What a gentle introduction – the warm light of the autumn sun bathes a rural landscape in soft yellow, orange and brown colours, but here, sharp, black patches, rocks, splintering dead wood – contrasts mark the Piano Trio No. 1 in D minor, Op. 32 that the Russian composer Anton Arensky composed in 1894 from the first bars on. It closely follows the Romantic language of a trio that had deeply impressed upon the composer: Pyotr Tchaikovsky’s Piano Trio in A minor, that I have presented in an earlier post.
Tchaikovsky conceived his trio as a memorial to his mentor, teacher and friend Nikolai Rubinstein, while Arensky wrote his trio in D minor to honour his (and Tchaikovsky’s) friend, the cellist Karl Davidov, the director of the Saint Petersburg Conservatory when Arensky was a student there, and who had died in 1889. And if I truly like Tchaikovsky’s trio, I must confess my admiration for Arensky’s work. Writing such a wonderful piece in the shadow of Tchaikovsky’s genius!
Rhapsodies and rhythmical outbursts
The first movement is marked by two warm lyrical and rhapsodic themes and a capricious transitional theme. The scherzo is a spirited, joyous waltz, while the third movement, the core of the trio, is a tender elegy introduced by a muted cello, supported by piano chord, and followed by a delicate, light, dreamlike piano part. The finale starts with a few dramatic bars, but quickly returns to a gentle, melancholical mood until the energetic piano/violin part interrupts the lyrical musing again – rhythmical outbursts mark this movement that takes up elements of the previous movement and binds them together.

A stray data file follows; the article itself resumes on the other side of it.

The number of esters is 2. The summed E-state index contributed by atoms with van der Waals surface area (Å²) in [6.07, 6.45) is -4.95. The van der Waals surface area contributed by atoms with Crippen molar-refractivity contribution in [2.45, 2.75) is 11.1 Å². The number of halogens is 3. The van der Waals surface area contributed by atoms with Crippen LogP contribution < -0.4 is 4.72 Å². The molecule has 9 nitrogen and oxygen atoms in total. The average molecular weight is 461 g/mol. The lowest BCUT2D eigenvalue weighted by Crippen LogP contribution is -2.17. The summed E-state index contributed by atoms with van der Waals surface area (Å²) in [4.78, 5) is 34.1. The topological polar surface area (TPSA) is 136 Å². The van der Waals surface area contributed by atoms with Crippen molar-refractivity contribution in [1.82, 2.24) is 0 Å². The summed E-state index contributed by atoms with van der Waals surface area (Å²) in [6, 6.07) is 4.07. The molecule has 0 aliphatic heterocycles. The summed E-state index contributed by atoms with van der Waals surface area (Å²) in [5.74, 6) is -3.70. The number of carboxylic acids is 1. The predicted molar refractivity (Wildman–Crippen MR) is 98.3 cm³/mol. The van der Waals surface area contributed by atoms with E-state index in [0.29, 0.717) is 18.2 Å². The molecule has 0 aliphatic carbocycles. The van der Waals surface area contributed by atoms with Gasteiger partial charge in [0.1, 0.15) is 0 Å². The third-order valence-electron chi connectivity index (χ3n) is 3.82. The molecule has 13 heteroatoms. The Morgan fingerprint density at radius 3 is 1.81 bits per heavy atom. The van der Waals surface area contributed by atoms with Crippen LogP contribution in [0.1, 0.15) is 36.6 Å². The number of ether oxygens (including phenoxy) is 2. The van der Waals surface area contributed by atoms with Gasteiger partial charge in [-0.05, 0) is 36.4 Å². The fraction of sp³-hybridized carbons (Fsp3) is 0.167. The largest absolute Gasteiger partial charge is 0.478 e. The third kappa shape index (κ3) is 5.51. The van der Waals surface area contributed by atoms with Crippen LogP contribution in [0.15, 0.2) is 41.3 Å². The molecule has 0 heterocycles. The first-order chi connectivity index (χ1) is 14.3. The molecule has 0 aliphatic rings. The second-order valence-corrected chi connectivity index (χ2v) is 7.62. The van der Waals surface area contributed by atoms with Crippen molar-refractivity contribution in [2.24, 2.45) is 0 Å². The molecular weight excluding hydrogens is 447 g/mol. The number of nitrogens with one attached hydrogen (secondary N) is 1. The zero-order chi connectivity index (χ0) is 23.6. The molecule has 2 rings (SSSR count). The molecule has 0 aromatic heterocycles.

Arensky, born in 1861, studied composition with Nikolai Rimsky-Korsakov at the Saint Petersburg Conservatory and after his graduation he joined the Moscow Conservatory, where Tchaikovsky had taught. His pupils included such famous future composers as Alexander Skryabin, Reinhold Glière, and Sergei Rachmaninov. Like many Russian composers of his generation he fused Romantic ideas – in this case it is Felix Mendelsohn’s influence with traditional Russian elements.
“He needs stirring up”
Tchaikovsky, while no longer at the conservatory, had a benevolent eye on the young composer and asked Rimsky-Korsakov to replace one of his own pieces in an upcoming concerto by one from Arensky. “I like him so much and wish you would sometimes take an interest in him, for, as regards music, he venerates you more than anyone else. He needs stirring up; and such an impulse given by you would count for so much with him, because he loves and respects you”, Tchaikovsky wrote in a letter in 1887.
However Tchaikovsky did also see Arensky’s darker side: He was a loner, nervous, fragile, prone to gamble and to drink too much too often. Both tendancies would estrange him from Rimsky-Korsakov who would later say that “the man burned himself out, but he did not lack talent.” No, Arensky did not lack talent, and the recording of the Borodin Trio, shows you just what a talent passed away in 1906 at the age of 44 years.
© Charles Thibo